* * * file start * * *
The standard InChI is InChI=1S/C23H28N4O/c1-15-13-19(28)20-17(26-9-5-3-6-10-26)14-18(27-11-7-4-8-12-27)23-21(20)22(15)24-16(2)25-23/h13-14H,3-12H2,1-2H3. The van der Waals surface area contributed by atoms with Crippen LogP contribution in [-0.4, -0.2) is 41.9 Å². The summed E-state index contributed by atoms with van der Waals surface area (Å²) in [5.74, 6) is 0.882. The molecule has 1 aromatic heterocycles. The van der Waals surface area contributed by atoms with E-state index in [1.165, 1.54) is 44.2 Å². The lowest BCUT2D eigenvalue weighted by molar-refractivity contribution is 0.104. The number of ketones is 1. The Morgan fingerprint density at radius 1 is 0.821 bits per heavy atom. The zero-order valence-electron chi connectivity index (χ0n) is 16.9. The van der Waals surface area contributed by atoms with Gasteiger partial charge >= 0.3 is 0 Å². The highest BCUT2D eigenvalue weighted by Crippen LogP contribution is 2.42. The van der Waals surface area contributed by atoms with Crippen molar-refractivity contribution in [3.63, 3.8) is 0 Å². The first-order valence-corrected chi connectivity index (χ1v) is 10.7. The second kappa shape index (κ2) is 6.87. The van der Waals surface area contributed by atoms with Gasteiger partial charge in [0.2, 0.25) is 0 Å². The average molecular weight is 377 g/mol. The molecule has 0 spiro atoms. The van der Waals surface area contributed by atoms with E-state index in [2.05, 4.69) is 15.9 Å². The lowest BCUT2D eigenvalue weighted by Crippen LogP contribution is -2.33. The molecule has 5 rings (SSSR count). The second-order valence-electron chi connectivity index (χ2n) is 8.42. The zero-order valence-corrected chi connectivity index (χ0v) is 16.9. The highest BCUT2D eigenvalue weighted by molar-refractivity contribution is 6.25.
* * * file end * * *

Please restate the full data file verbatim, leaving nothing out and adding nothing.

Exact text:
The standard InChI is InChI=1S/C23H28N4O/c1-15-13-19(28)20-17(26-9-5-3-6-10-26)14-18(27-11-7-4-8-12-27)23-21(20)22(15)24-16(2)25-23/h13-14H,3-12H2,1-2H3. The van der Waals surface area contributed by atoms with Crippen LogP contribution in [-0.4, -0.2) is 41.9 Å². The summed E-state index contributed by atoms with van der Waals surface area (Å²) in [5.74, 6) is 0.882. The molecule has 1 aromatic heterocycles. The van der Waals surface area contributed by atoms with E-state index in [1.165, 1.54) is 44.2 Å². The lowest BCUT2D eigenvalue weighted by molar-refractivity contribution is 0.104. The number of ketones is 1. The Morgan fingerprint density at radius 1 is 0.821 bits per heavy atom. The zero-order valence-electron chi connectivity index (χ0n) is 16.9. The van der Waals surface area contributed by atoms with Gasteiger partial charge >= 0.3 is 0 Å². The highest BCUT2D eigenvalue weighted by Crippen LogP contribution is 2.42. The van der Waals surface area contributed by atoms with Crippen molar-refractivity contribution in [3.63, 3.8) is 0 Å². The first-order valence-corrected chi connectivity index (χ1v) is 10.7. The second kappa shape index (κ2) is 6.87. The van der Waals surface area contributed by atoms with Gasteiger partial charge in [0.2, 0.25) is 0 Å². The average molecular weight is 377 g/mol. The molecule has 0 spiro atoms. The van der Waals surface area contributed by atoms with E-state index in [2.05, 4.69) is 15.9 Å². The lowest BCUT2D eigenvalue weighted by Crippen LogP contribution is -2.33. The molecule has 5 rings (SSSR count). The second-order valence-electron chi connectivity index (χ2n) is 8.42. The zero-order valence-corrected chi connectivity index (χ0v) is 16.9. The highest BCUT2D eigenvalue weighted by molar-refractivity contribution is 6.25.